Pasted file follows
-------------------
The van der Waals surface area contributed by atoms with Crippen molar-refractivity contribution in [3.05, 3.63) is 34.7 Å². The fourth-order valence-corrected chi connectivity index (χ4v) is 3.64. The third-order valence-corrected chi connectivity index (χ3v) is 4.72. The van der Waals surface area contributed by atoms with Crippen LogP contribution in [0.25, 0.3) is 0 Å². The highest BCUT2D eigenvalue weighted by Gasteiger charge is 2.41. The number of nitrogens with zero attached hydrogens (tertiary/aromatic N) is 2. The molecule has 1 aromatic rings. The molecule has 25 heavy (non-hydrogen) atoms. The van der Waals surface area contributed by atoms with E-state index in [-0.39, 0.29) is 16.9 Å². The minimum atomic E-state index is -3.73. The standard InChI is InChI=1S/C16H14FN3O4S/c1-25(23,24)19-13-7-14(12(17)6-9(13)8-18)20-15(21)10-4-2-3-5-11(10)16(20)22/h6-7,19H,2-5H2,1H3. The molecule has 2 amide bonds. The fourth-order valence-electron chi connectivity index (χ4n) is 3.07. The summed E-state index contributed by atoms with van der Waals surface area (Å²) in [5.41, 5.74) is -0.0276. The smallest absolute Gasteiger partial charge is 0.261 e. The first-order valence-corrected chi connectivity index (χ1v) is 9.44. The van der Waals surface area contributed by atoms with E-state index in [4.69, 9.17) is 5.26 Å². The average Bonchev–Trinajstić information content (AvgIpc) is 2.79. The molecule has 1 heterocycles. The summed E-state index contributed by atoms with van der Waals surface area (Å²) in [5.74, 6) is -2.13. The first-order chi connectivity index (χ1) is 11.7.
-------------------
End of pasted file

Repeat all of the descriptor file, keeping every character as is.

The van der Waals surface area contributed by atoms with Crippen molar-refractivity contribution in [3.05, 3.63) is 34.7 Å². The fourth-order valence-corrected chi connectivity index (χ4v) is 3.64. The third-order valence-corrected chi connectivity index (χ3v) is 4.72. The van der Waals surface area contributed by atoms with Crippen LogP contribution in [0.25, 0.3) is 0 Å². The highest BCUT2D eigenvalue weighted by Gasteiger charge is 2.41. The number of nitrogens with zero attached hydrogens (tertiary/aromatic N) is 2. The molecule has 1 aromatic rings. The molecule has 25 heavy (non-hydrogen) atoms. The van der Waals surface area contributed by atoms with E-state index in [-0.39, 0.29) is 16.9 Å². The minimum atomic E-state index is -3.73. The standard InChI is InChI=1S/C16H14FN3O4S/c1-25(23,24)19-13-7-14(12(17)6-9(13)8-18)20-15(21)10-4-2-3-5-11(10)16(20)22/h6-7,19H,2-5H2,1H3. The molecule has 2 amide bonds. The fourth-order valence-electron chi connectivity index (χ4n) is 3.07. The summed E-state index contributed by atoms with van der Waals surface area (Å²) in [5.41, 5.74) is -0.0276. The smallest absolute Gasteiger partial charge is 0.261 e. The first-order valence-corrected chi connectivity index (χ1v) is 9.44. The van der Waals surface area contributed by atoms with E-state index in [4.69, 9.17) is 5.26 Å². The average Bonchev–Trinajstić information content (AvgIpc) is 2.79. The molecule has 1 heterocycles. The summed E-state index contributed by atoms with van der Waals surface area (Å²) in [5.74, 6) is -2.13. The first-order chi connectivity index (χ1) is 11.7.